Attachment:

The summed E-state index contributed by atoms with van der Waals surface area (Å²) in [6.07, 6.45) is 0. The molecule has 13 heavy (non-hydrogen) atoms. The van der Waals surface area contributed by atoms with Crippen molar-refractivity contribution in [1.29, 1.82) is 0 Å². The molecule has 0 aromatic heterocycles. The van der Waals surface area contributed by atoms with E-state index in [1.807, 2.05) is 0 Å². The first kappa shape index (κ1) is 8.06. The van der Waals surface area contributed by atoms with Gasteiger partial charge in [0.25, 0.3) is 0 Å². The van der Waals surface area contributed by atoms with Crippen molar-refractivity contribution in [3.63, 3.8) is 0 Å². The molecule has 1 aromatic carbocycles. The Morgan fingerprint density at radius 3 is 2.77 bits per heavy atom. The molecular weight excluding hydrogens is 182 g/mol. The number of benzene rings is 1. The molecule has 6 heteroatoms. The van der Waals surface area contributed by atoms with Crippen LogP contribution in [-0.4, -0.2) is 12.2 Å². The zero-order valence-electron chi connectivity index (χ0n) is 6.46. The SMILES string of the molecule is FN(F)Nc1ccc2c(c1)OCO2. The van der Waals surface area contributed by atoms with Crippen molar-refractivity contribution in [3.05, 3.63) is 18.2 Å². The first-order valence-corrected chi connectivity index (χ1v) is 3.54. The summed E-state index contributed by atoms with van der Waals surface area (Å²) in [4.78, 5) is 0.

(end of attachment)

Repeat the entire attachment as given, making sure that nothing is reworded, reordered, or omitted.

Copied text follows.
The summed E-state index contributed by atoms with van der Waals surface area (Å²) in [6.07, 6.45) is 0. The molecule has 13 heavy (non-hydrogen) atoms. The van der Waals surface area contributed by atoms with Crippen molar-refractivity contribution in [1.29, 1.82) is 0 Å². The molecule has 0 aromatic heterocycles. The van der Waals surface area contributed by atoms with E-state index in [1.807, 2.05) is 0 Å². The first kappa shape index (κ1) is 8.06. The van der Waals surface area contributed by atoms with Gasteiger partial charge in [0.25, 0.3) is 0 Å². The van der Waals surface area contributed by atoms with Crippen molar-refractivity contribution in [3.63, 3.8) is 0 Å². The molecule has 1 aromatic carbocycles. The Morgan fingerprint density at radius 3 is 2.77 bits per heavy atom. The molecular weight excluding hydrogens is 182 g/mol. The number of benzene rings is 1. The molecule has 6 heteroatoms. The van der Waals surface area contributed by atoms with Crippen LogP contribution in [-0.4, -0.2) is 12.2 Å². The zero-order valence-electron chi connectivity index (χ0n) is 6.46. The SMILES string of the molecule is FN(F)Nc1ccc2c(c1)OCO2. The van der Waals surface area contributed by atoms with Crippen molar-refractivity contribution in [3.05, 3.63) is 18.2 Å². The first-order valence-corrected chi connectivity index (χ1v) is 3.54. The summed E-state index contributed by atoms with van der Waals surface area (Å²) in [4.78, 5) is 0.